Glossary: The role of marketing
Glossary of key terms: Unit 4.1 The role of marketing
Marketing strategies that focus on meeting the demands (needs and wants) of customers in a profitable way. The main purpose is to generate benefits for the owners of the business, such as shareholders.
A commercial organization sells goods and/or services in order to earn a profit for its owners.
Tangible (physical) products, such as tennis balls, cakes, shoes and cars.
The collective term for the buyers and sellers of a particular product.
The increase in the size of a market. It is usually expressed as the percentage increase in the market size over a given period of time.
Refers to the firm with the largest market share in the industry.
An approach to marketing that focuses on meeting the specific demands (desires and needs) of customers and potential customers.
A measure of the size of a business in comparison to others in the same industry, by calculating its proportion of the total value of sales revenue in the industry.
The number of people in a certain market who are potential customers of a product or service.
The business function of determining the goods and services required to meet the needs and wants of customers in a sustainable way.
The targets of the marketing department within an organization, in order to help achieve the overall objectives of the business.
Industries that buy and sell mass markets products, catering for a broad range of target markets, e.g. bottled water or breakfast cereal.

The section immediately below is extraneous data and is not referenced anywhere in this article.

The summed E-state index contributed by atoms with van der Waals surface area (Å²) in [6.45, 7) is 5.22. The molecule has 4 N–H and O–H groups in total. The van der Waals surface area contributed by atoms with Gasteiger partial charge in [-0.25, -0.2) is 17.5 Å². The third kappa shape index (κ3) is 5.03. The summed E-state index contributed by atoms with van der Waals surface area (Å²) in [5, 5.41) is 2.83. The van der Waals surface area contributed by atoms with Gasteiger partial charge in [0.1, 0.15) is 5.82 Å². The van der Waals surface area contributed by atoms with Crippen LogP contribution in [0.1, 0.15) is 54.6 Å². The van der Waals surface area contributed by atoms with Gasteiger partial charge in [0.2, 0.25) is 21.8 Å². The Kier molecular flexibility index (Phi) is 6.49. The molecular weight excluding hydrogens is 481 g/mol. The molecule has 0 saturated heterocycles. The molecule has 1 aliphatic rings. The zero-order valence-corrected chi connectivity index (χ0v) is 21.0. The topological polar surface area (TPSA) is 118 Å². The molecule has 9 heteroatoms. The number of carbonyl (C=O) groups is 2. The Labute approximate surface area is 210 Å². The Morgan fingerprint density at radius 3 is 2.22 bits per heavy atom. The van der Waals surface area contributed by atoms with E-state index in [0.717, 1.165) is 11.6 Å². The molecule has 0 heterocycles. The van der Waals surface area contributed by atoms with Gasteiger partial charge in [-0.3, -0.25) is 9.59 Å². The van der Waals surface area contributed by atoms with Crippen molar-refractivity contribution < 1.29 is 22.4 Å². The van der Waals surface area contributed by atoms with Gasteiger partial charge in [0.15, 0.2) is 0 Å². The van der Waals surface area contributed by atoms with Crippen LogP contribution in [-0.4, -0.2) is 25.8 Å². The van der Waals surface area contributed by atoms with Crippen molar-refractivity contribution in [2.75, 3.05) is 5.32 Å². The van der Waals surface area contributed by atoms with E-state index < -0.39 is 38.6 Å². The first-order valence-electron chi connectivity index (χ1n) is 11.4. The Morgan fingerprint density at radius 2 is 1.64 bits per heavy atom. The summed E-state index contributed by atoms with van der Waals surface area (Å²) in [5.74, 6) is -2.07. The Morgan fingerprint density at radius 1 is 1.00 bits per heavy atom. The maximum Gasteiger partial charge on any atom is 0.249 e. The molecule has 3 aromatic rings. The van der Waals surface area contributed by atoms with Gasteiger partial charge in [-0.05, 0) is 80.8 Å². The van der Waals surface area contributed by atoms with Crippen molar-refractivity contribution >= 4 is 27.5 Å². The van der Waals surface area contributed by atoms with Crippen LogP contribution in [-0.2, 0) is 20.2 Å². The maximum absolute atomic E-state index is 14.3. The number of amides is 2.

Industries that buy and sell highly specialised products to cater for a small and select target market, e.g. snowboarders.
Non-profit organization (NPO)
A business that does not primarily aim to earn a profit but to serve a purpose beyond the organization itself, for the betterment society as a whole.
The employees who deliver the customer service element of the extended marketing mix.
The observable and tangible aspects of a service, e.g. in a hotel, this could include the lighting, ambience, cleanliness, aroma, presentation of hotel staff, and the physical size of the building.
Distribution channels that enable customers to conveniently buy the product, such as wholesalers, retailers, agents or vending machines.
The amount paid for a particular good or service. Pricing decisions must entice customers, yet allow the firm to be profitable.
As part of the extended marketing mix (for services) this refers to the way that a service is provided, e.g. payment systems, waiting times and queueing systems, after-sales care, and methods of delivery.
A tangible good or an intangible service that satisfies the needs or wants of the customer.
An approach to marketing that focuses on making products a business knows how to make well, rather than primarily concentrating on the needs and desires of potential customers.
Communicating relevant product information to inform and persuade customers to buy the good or service.
Intangible (non-physical) products, such as taxi rides, haircuts, visits to the cinema or theatre, and restaurants.
Marketing activities that aim to influence or change people’s attitudes and behaviour for the good of society as a whole, rather than primarily to make a profit.
The group or groups of customers that businesses aim their products at, e.g. females, children, high-income earners or a particular ethnic group of customers.
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